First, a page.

Afghan semifinalists for next year’s Fulbright scholars’ program are asking the U.S. government about the status of their candidacies, following the closure of the U.S. Embassy in Kabul as American troops withdrew from Afghanistan in August.
“After the fall of Kabul on August 15, we did not hear back from the U.S. State Department on the Fulbright program regarding the status of our applications,” said Maryam Jami, a law school graduate and applicant from Herat, referring to the Taliban takeover of the Afghan capital on that date.
The Fulbright Foreign Student Program “enables graduate students, young professionals and artists from abroad to study and conduct research in the United States,” according to the program’s website, which says about 4,000 foreign students are awarded a scholarship each year.
The prestigious awards offer educational opportunities at little cost, through the State Department’s Bureau of Educational and Cultural Affairs, in conjunction with the Institute of International Education, which is headquartered in New York. The scholars teach or do research for one year or longer.
Jami, who said she wants to study for her master’s degree in law in the U.S. through the Fulbright program, said applicants have reached out to the program to no avail. The last week of August, “they sent us an official email stating that they are going to inform us in the coming weeks,” she said.
VOA this week reached out to a State Department official who responded that the agency is aware of the applicants’ worries.
“We are tracking events in Afghanistan closely and are reviewing the future of the Fulbright program. We are committed to the aspirations of Afghan students and scholars,” the statement said.
“This fall, we have welcomed onto U.S. campuses the largest cohort ever of Fulbright students from Afghanistan. We appreciate the continued interest of next year’s semi-finalists in study in the United States. We know that this is a challenging time for these Afghan students and their families. Interviews were postponed from June to September due to staffing and logistical constraints presented by the COVID pandemic.”
With the U.S. Embassy in Kabul closed, the official web page for the diplomatic mission shows an error message.
The State Department has canceled its Fulbright program in the past for safety reasons, such as when a country has experienced turmoil, after the candidates are selected. At such times, the scholarships were rescinded, and the finalists had to reapply if they wanted to pursue the Fulbright again.
The program has also been cut short because of COVID-19. U.S. Fulbright students had the option of returning to the U.S. or remaining in their host countries during the 2020 pandemic.
Applicants said their hopes to leave Afghanistan to participate in the Fulbright program feel shaken.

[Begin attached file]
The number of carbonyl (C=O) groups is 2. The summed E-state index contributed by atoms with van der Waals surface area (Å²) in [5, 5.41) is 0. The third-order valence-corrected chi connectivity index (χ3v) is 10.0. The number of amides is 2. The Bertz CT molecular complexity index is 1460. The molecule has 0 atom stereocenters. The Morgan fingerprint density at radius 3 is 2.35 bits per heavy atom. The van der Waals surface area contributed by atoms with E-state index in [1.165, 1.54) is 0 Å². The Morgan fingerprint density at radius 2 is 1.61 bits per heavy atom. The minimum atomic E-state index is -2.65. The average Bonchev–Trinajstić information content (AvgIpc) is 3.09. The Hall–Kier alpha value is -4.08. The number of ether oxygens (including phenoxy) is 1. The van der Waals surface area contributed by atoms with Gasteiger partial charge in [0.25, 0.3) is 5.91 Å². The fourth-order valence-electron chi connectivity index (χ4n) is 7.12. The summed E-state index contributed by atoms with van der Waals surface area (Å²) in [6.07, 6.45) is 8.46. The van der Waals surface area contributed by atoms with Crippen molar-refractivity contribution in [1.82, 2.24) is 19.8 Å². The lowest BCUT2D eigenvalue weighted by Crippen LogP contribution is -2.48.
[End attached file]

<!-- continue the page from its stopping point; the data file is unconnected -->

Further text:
“If the Department of State and the Fulbright program do not reply to my request and don’t hold an interview, I do not have any future,” said Farhad Ehsani from Kabul. Ehsani said this is his second time applying for the program.
“I will migrate to Pakistan, Iran or some other country because if I stay in Afghanistan, I will not have a good future,” he said.
Esmatullah Muslim from Kandahar applied for an environmental management program in the U.S.
“The Fulbright scholarship program is an educational program, and it should not be politicized, or it should not be political. We demand that it should continue as normal, as well as for the following year,” he said.
“The situation is really heartbreaking, especially for women, because we are denied education now in Afghanistan,” Jami said. “Girls do not have access to even secondary education after elementary school. They cannot continue. They must stay home. We thought the international community will help us. … We all have plans for Afghanistan, and we want to pursue those plans through education.”
Niamatullah Sayed received a bachelor’s degree in law and wants to pursue a master’s in business administration in banking and finance. He said about 1,300 semifinalists are awaiting word from the State Department.
“We have given our high efforts and waited a long time. We deserve to be interviewed,” he said. “We know that as of now, we do not have official governmental relations with the U.S., but this is an academic and cultural exchange program that shall not be affected by political relations.
“We are potential future leaders of our country in our respective fields. We will be guiding our homeland towards prosperity and development considering international standards,” Sayed told VOA. “Therefore, the State Department should not cancel the program, because it isn’t the solution.”
The Afghan Fulbright semifinalists for 2022 have also launched a hashtag on Twitter to call attention to the issue. #supportafgfulbrightsemifinalists2022